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Event brings international scientists to Maui to address critical issues in whale research and ocean stewardship

By Staff | Feb 1, 2018

Benefit whale watches with scientists, conservationists and photographers featured at Whale Tales will run from Feb. 16-19. PHOTO BY FLIP NICKLIN-MINDEN PICTURES, NMFS PERMIT 753.

WEST MAUI – Whale Trust invites the public to join world-renowned scientists, photographers and conservationists at the 12th annual Whale Tales on Feb. 16-19 in West Maui.

Whale Tales 2018 will feature four days of expert presentations, guided whale watches, films, an education/art expo and Whale Tales Family Day. More than 16,000 people have attended the event since its debut in 2006 and contributed over $575,000 for whale research in Hawaii.

Learn the latest findings on marine mammals around the world, including right whales, killer whales, humpback whales and bowhead whales.

Hear from the experts about the effects of human activities on marine mammals and view stunning underwater photography and videography of whales in their natural environment.

Join presenters on the water with the whales during benefit whale watching cruises hosted throughout the weekend and sponsored by local whale watch businesses.

National Geographic Contributing Photographer and Whale Trust Co-founder Flip Nicklin explained, “In a time of so many uncertainties regarding the future of our oceans, Whale Tales is an opportunity to hear directly from the top scientists closest to the study of whales and the marine environment.”

The event will run Friday, Saturday and Sunday afternoons at The Ritz-Carlton, Kapalua and Monday afternoon at The Hyatt Regency Maui Resort and Spa. Presentations are open to the public. A $20 per day donation is encouraged to support whale research in Hawaii.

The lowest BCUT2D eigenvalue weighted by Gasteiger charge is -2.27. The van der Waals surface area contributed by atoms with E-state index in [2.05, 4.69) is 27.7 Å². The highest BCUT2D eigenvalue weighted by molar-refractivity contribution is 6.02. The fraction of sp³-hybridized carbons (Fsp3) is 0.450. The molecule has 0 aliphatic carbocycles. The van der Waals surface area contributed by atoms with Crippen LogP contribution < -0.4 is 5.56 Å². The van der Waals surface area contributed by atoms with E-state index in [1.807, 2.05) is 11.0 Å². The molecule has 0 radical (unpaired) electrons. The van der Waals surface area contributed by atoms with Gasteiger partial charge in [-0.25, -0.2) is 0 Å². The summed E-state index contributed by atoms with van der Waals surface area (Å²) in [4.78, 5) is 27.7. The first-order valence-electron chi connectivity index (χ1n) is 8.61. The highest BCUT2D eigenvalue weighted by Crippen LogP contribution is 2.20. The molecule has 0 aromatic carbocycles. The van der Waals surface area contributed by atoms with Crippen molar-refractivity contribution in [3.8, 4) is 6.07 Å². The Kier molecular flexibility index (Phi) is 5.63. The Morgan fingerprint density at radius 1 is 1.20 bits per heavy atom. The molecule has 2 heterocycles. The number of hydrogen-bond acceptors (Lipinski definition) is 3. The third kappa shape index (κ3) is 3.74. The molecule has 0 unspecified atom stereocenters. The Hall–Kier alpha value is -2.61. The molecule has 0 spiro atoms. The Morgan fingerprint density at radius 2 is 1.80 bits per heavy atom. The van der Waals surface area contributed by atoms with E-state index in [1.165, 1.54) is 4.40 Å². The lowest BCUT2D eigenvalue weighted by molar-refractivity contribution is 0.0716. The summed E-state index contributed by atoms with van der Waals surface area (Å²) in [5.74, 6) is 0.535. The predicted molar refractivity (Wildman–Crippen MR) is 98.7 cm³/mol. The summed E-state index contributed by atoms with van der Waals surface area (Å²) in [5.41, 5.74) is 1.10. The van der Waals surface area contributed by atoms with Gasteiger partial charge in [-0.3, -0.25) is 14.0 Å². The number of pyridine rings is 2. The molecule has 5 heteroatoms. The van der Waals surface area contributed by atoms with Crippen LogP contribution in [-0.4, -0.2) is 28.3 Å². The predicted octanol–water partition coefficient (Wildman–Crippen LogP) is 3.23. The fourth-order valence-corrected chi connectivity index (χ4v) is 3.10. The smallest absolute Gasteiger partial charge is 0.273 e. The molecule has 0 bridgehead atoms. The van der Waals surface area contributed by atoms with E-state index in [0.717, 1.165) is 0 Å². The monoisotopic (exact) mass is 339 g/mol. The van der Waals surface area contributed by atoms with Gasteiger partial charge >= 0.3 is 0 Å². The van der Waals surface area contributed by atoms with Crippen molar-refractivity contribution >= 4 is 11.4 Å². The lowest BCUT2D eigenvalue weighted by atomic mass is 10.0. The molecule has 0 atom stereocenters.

The Education and Art Expo runs throughout the weekend, featuring hands-on learning opportunities with local nonprofit organizations, marine photography and art displays, and showcases from local businesses.

Benefit whale watches with the experts are hosted daily throughout the weekend. For detailed information and tickets, visit whaletales.org.

On Friday, Feb. 16, the Education & Art Expo will be held at The Ritz-Carlton from 12:30 to 5:30 p.m., and presentations are set for 2 to 5:30 p.m.

Events on Saturday, Feb. 17, include benefit whale watches from 7 to 11:30 a.m., Education & Art Expo at The Ritz-Carlton from noon to 5 p.m., a Brown Bag Lunch with Dr. Jim Darling from noon to 12:30 p.m., and presentations at The Ritz-Carlton, Kapalua from 1 to 5 p.m.

On Sunday, Feb. 18, after benefit whale watches from 7 to 11:30 a.m., The Ritz-Carlton, Kapalua will host the Education & Art Expo from noon to 5 p.m. and presentations from 1 to 5 p.m.

The lineup for Monday, Feb. 19, includes benefit whale watches from 7 a.m. to 6:30 p.m.; Family Day Whale Watch from 9:30 to 11:30 a.m.; hands-on science, art and technology activities with special guests and local marine conservation organizations from 9 a.m. to 3 p.m., and film screenings of “Big Pacific” as featured on PBS, MacGillivray Freeman’s “Dream Big: Engineering Our World,” and a behind-the-scenes footage preview of “Disneynature’s Dolphins” at The Hyatt Regency Maui Resort and Spa.

To support the beneficiaries of Whale Tales, consider a $20 suggested donation per day to attend.

The 2018 presenters include Dr. Jim Darling, research biologist and co-founder of Whale Trust; Dr. John Ford, marine mammal scientist; Christine Gabriele, president of the Hawaii Marine Mammal Consortium; Ralph Lee Hopkins, director of photography at Lindblad Expeditions; Dr. Scott Kraus, vice president and senior advisor at Anderson Cabot Center for Ocean Life and chief scientist, marine mammals; Ed Lyman, Large Whale Entanglement Response coordinator at the Hawaiian Islands Humpback Whale National Marine Sanctuary; Jill Mickelsen of the Hawaii Whale Research Foundation; Dr. Joseph Mobley, researcher and professor at the University of Hawaii at Manoa; Kathy Moran, senior editor of natural history, National Geographic Magazine; Flip Nicklin, contributing photographer at National Geographic and co-founder of Whale Trust; Dr. Rosalind Rolland, director of ocean health and senior acientist at the Anderson Cabot Center for Ocean Life; Dr. Kate Stafford, principal oceanographer at the University of Washington; Marty Wolff, fine art photographer; and special guests Dr. Meagan Jones Gray, co-founder and executive director of Whale Trust; and Conservation Photographer Ralph Pace.

Featured artists and photographers include Douglas Hoffman, Chelsea Kohl, Ryan Staub and Wolff.

Whale Tales is hosted annually by Whale Trust, a nonprofit 501(c)(3) organization dedicated to whale research and education, and is made possible through the generous support of many individuals and organizations.

Whale Tales 2018 sponsorship packages include VIP passes, premium seating, private reception tickets and a complimentary whale watch with Nicklin ($500 and above). Other whale watches can be purchased in advance at www.whaletales.org or by calling (808) 572-5700.

For more information, detailed schedule of events, tickets and registration, visit www.whaletales.org.